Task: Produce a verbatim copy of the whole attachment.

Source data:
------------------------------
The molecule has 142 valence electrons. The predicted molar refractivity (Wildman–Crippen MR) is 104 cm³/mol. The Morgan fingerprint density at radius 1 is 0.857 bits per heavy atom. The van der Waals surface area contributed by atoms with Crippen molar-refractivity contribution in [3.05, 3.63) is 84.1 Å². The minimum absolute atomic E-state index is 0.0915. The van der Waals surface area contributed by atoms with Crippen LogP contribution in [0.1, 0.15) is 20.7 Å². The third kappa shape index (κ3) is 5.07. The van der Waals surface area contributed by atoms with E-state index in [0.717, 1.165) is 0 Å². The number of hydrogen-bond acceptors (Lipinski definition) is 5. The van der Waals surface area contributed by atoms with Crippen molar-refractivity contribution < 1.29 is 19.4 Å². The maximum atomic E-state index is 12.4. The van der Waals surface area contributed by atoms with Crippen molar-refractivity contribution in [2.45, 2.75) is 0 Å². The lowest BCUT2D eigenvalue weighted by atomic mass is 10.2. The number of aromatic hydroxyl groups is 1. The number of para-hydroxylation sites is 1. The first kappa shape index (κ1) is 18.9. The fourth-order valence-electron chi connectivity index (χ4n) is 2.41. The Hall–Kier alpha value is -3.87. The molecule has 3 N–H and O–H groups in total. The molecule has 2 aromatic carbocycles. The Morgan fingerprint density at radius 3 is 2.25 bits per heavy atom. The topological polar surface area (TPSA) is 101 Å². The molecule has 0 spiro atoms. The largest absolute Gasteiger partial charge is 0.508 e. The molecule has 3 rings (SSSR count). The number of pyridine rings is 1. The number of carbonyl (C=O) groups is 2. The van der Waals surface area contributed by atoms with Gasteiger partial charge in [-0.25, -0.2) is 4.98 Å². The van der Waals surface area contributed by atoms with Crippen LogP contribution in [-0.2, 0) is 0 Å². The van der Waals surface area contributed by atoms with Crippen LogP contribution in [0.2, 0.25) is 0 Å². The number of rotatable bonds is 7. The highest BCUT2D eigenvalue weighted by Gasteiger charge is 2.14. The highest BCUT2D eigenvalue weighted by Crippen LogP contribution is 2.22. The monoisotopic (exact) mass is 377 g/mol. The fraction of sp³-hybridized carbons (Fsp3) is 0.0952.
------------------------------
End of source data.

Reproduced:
The molecule has 142 valence electrons. The predicted molar refractivity (Wildman–Crippen MR) is 104 cm³/mol. The Morgan fingerprint density at radius 1 is 0.857 bits per heavy atom. The van der Waals surface area contributed by atoms with Crippen molar-refractivity contribution in [3.05, 3.63) is 84.1 Å². The minimum absolute atomic E-state index is 0.0915. The van der Waals surface area contributed by atoms with Crippen LogP contribution in [0.1, 0.15) is 20.7 Å². The third kappa shape index (κ3) is 5.07. The van der Waals surface area contributed by atoms with E-state index in [0.717, 1.165) is 0 Å². The number of hydrogen-bond acceptors (Lipinski definition) is 5. The van der Waals surface area contributed by atoms with Crippen molar-refractivity contribution < 1.29 is 19.4 Å². The maximum atomic E-state index is 12.4. The van der Waals surface area contributed by atoms with Crippen molar-refractivity contribution in [2.45, 2.75) is 0 Å². The lowest BCUT2D eigenvalue weighted by atomic mass is 10.2. The number of aromatic hydroxyl groups is 1. The number of para-hydroxylation sites is 1. The first kappa shape index (κ1) is 18.9. The fourth-order valence-electron chi connectivity index (χ4n) is 2.41. The Hall–Kier alpha value is -3.87. The molecule has 3 N–H and O–H groups in total. The molecule has 2 aromatic carbocycles. The Morgan fingerprint density at radius 3 is 2.25 bits per heavy atom. The topological polar surface area (TPSA) is 101 Å². The molecule has 0 spiro atoms. The largest absolute Gasteiger partial charge is 0.508 e. The molecule has 3 rings (SSSR count). The number of pyridine rings is 1. The number of carbonyl (C=O) groups is 2. The van der Waals surface area contributed by atoms with Gasteiger partial charge in [-0.25, -0.2) is 4.98 Å². The van der Waals surface area contributed by atoms with Crippen LogP contribution in [-0.2, 0) is 0 Å². The van der Waals surface area contributed by atoms with Crippen LogP contribution in [0.2, 0.25) is 0 Å². The number of rotatable bonds is 7. The highest BCUT2D eigenvalue weighted by Gasteiger charge is 2.14. The highest BCUT2D eigenvalue weighted by Crippen LogP contribution is 2.22. The monoisotopic (exact) mass is 377 g/mol. The fraction of sp³-hybridized carbons (Fsp3) is 0.0952.